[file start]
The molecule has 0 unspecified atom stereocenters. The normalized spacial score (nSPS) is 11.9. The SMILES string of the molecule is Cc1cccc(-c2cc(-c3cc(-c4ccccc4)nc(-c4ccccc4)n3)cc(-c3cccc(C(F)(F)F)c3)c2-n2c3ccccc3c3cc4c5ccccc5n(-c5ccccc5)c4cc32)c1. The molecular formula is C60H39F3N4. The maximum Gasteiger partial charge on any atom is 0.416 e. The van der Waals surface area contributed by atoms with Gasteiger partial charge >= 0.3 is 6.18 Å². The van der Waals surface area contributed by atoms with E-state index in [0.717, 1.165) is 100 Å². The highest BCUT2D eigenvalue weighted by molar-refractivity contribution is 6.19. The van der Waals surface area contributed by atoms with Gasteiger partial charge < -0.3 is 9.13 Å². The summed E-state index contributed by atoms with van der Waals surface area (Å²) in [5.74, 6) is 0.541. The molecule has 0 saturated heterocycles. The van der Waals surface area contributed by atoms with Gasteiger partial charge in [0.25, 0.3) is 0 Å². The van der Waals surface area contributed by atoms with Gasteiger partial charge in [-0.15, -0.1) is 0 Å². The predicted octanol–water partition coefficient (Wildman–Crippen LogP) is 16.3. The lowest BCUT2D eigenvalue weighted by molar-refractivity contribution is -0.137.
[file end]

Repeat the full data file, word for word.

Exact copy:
The molecule has 0 unspecified atom stereocenters. The normalized spacial score (nSPS) is 11.9. The SMILES string of the molecule is Cc1cccc(-c2cc(-c3cc(-c4ccccc4)nc(-c4ccccc4)n3)cc(-c3cccc(C(F)(F)F)c3)c2-n2c3ccccc3c3cc4c5ccccc5n(-c5ccccc5)c4cc32)c1. The molecular formula is C60H39F3N4. The maximum Gasteiger partial charge on any atom is 0.416 e. The van der Waals surface area contributed by atoms with Gasteiger partial charge >= 0.3 is 6.18 Å². The van der Waals surface area contributed by atoms with E-state index in [0.717, 1.165) is 100 Å². The highest BCUT2D eigenvalue weighted by molar-refractivity contribution is 6.19. The van der Waals surface area contributed by atoms with Gasteiger partial charge < -0.3 is 9.13 Å². The summed E-state index contributed by atoms with van der Waals surface area (Å²) in [5.74, 6) is 0.541. The molecule has 0 saturated heterocycles. The van der Waals surface area contributed by atoms with Gasteiger partial charge in [0.25, 0.3) is 0 Å². The van der Waals surface area contributed by atoms with Gasteiger partial charge in [-0.15, -0.1) is 0 Å². The predicted octanol–water partition coefficient (Wildman–Crippen LogP) is 16.3. The lowest BCUT2D eigenvalue weighted by molar-refractivity contribution is -0.137.